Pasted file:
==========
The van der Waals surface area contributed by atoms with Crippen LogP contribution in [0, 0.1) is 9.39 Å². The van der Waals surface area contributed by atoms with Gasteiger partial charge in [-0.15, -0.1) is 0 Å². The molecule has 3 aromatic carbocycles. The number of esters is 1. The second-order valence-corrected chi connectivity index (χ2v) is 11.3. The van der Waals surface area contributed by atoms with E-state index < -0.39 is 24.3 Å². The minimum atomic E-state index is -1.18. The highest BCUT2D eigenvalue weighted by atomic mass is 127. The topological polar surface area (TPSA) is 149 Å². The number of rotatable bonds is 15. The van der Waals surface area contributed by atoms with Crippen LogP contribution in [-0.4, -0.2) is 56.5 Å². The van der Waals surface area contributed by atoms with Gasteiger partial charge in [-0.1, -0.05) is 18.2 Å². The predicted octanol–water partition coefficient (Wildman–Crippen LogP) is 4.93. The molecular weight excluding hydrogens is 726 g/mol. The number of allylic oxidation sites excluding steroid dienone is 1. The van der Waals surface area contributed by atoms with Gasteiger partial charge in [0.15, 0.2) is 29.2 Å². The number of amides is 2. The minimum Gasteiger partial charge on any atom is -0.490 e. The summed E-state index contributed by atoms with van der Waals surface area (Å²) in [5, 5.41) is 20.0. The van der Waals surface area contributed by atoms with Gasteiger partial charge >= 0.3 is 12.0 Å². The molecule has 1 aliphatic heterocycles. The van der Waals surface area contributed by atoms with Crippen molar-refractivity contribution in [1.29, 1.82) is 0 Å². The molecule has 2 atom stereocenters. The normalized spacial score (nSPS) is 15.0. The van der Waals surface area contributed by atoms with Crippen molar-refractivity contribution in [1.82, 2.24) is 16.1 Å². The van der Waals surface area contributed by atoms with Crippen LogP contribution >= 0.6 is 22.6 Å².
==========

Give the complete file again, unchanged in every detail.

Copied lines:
The van der Waals surface area contributed by atoms with Crippen LogP contribution in [0, 0.1) is 9.39 Å². The van der Waals surface area contributed by atoms with Gasteiger partial charge in [-0.15, -0.1) is 0 Å². The molecule has 3 aromatic carbocycles. The number of esters is 1. The second-order valence-corrected chi connectivity index (χ2v) is 11.3. The van der Waals surface area contributed by atoms with E-state index < -0.39 is 24.3 Å². The minimum atomic E-state index is -1.18. The highest BCUT2D eigenvalue weighted by atomic mass is 127. The topological polar surface area (TPSA) is 149 Å². The number of rotatable bonds is 15. The van der Waals surface area contributed by atoms with Crippen LogP contribution in [-0.4, -0.2) is 56.5 Å². The van der Waals surface area contributed by atoms with Gasteiger partial charge in [-0.1, -0.05) is 18.2 Å². The predicted octanol–water partition coefficient (Wildman–Crippen LogP) is 4.93. The molecular weight excluding hydrogens is 726 g/mol. The number of allylic oxidation sites excluding steroid dienone is 1. The van der Waals surface area contributed by atoms with Gasteiger partial charge in [0.15, 0.2) is 29.2 Å². The number of amides is 2. The minimum Gasteiger partial charge on any atom is -0.490 e. The summed E-state index contributed by atoms with van der Waals surface area (Å²) in [5, 5.41) is 20.0. The van der Waals surface area contributed by atoms with Gasteiger partial charge >= 0.3 is 12.0 Å². The molecule has 1 aliphatic heterocycles. The van der Waals surface area contributed by atoms with Crippen molar-refractivity contribution in [1.29, 1.82) is 0 Å². The molecule has 2 atom stereocenters. The normalized spacial score (nSPS) is 15.0. The van der Waals surface area contributed by atoms with Crippen molar-refractivity contribution in [1.82, 2.24) is 16.1 Å². The van der Waals surface area contributed by atoms with Crippen LogP contribution >= 0.6 is 22.6 Å².